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Introducing the new Braves: Hector Olivera and Zack Bird

Who did the Braves get in return for Wood, Peraza, Johnson and Avilan?

Kevork Djansezian/Getty Images

When the Alex Wood-Jim Johnson- Jose Peraza deal was beginning to break over social media, Braves fans were understandably concerned. To give up one of the organization's top prospects plus a strong lefty arm in the rotation in Alex Wood as well as the Braves most easily moved trade piece in Jim Johnson, one would hope the return would be very substantial. As of right now, that return includes the highly touted Hector Olivera (an international signee from Cuba last year) and pitching prospect Zach Bird.

Hector Olivera

Hector Olivera was a huge international target for the Braves, but they weren't able to get their hands on him as the Dodgers just had more money to offer. They were of course ecstatic to get another opportunity to acquire him. He is an older player-He turned 30 in April, but after putting up a .912 OPS in 10 seasons in the Cuban National League he has put up similarly great numbers in the minor leagues stateside. He has spent significant time on the DL this year, missing time from June 20 to July 7 with a grade 1 hamstring strain and then reinjuring himself on July 13-an injury from which he has not returned. When he has spent time in the lineup he put up an .885 OPS. He has had injury issues in the past-he was rumored to have a UCL injury though I believe that has been proved incorrect and was also on blood thinners for a while due to a blood clot in his left arm. Olivera saw a major dip in ISO after his blood clot, a trend that has transferred over to the minor leagues.

Not much stock should be put into this as he is much older than his competition, but his above average natural hitting ability and skill to play third base that makes him a perfect fit for a depleted Braves lineup. He has a nice, athletic frame at 6'2" 220lbs, but has clearly maxed out his power and projects to be roughly a 15-20 home run hitter. He has a solid approach at the plate, and has a good feel for the bat head and good bat speed, allowing him to hit for a high average. He has very simple movements at the plate, though like many Cuban hitters he wraps his bat on setup. He can go opposite field with good pop, and has the athleticism and speed to play second base if needed and hit at the top of the order. He is a solid all around player who should make an impact in Atlanta almost immediately upon return from injury. I would trust the Braves scouts on Olivera as they were clearly very high on him in the offseason and their track record is fantastic with international prospects. I do however question if he has the long term value that Peraza and Wood would provide.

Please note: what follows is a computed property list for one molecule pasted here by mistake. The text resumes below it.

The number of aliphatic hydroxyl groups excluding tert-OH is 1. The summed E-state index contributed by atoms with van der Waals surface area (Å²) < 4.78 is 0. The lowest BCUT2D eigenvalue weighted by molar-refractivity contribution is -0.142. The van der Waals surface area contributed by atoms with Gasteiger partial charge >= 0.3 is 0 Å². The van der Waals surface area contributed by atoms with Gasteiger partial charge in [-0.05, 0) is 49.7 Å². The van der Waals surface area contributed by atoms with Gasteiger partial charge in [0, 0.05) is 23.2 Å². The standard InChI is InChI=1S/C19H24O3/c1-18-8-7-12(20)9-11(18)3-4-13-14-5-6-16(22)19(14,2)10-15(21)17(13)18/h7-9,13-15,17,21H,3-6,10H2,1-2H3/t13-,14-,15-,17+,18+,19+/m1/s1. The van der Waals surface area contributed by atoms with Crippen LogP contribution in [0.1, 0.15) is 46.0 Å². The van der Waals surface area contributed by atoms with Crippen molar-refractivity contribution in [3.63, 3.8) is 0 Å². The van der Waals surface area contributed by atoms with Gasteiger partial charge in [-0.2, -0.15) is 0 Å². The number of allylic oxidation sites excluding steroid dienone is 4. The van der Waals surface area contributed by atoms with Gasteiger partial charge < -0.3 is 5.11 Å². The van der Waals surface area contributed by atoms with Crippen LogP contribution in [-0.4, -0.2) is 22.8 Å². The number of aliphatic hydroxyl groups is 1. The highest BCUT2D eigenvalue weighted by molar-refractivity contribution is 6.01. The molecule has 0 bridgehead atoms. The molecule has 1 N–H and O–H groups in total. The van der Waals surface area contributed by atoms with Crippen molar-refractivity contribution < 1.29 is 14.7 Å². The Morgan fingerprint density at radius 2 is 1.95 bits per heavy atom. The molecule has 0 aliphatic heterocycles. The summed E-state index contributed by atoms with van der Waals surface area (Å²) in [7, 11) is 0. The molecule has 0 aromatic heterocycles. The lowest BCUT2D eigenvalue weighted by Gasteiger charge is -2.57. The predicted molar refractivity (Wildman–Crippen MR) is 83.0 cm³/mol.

Hector Olivera's advanced breakdown via

Kiley McDaniel on Hector Olivera

Zack Bird

Bird throws a lot of fly balls (33.19%) but has managed to somehow keep the ball in the park in the hitter friendly California League (7.9% HR/FB). He has had a high K Rate through the minor leagues, and his fastball should allow him to continue that trend as he climbs the ladder. His performance professionally has been wholely underwhelming, as his 4.77 career ERA doesn't scream prospect, but he has decent top end projectability and if he can cut the walk rate to somewhere around 9% (from 12% career) should allow him to be significantly better. He has an above 20% K rate and a career .245 batting average against, so he only has the one box to really tick off at this point.

Bird has a tall, projectable frame and a good fastball that is good enough to make him a legitimate prospect. He is raw in other areas of the game and walks more than 4.5 batters per game. Control is his main issue, and projects to be below average even with improvement, but a fastball that at times approached the upper 90's.  in 2014 jumped off of the page for many scouts. He has good life on the fastball and it serves as a good swing and miss pitch.  He is very inconsisent in the use of his lower body, often landing at completely different points from pitch to pitch. He occasionally drags his push leg rather than properly following through, and has a very off balance landing in which he falls off to his left hard. There is some stiffness in his upper body during his delivery, and tends to drag his arm, which is a major concern. He has some effort to his delivery, so he may project as a bullpen arm, but has the elite athleticism and a durable frame that may allow him to overcome that.

He is an good athlete (6,83 60 in HS) and that should allow him to take well to any tweaks the Braves try to make to his delivery. He throws 3 off speed pitches- the most advanced of which is his slider and while it is unlikely, he may be able to develop all of those to average offerings. The slider has good bite and has shown above average potential at times, and the 12-6 curve and change have shown fringe average potential. The changeup is the more advanced of those offerings and provides a good third option which has allowed him to have success against left handers this year.  Time is on this prospect side, and he has to this point advanced a level a year. His athleticism and improving abilities make it possible that he could be poised for a breakout at AA in 2016, at which point he would be firmly planted as a prospect to watch

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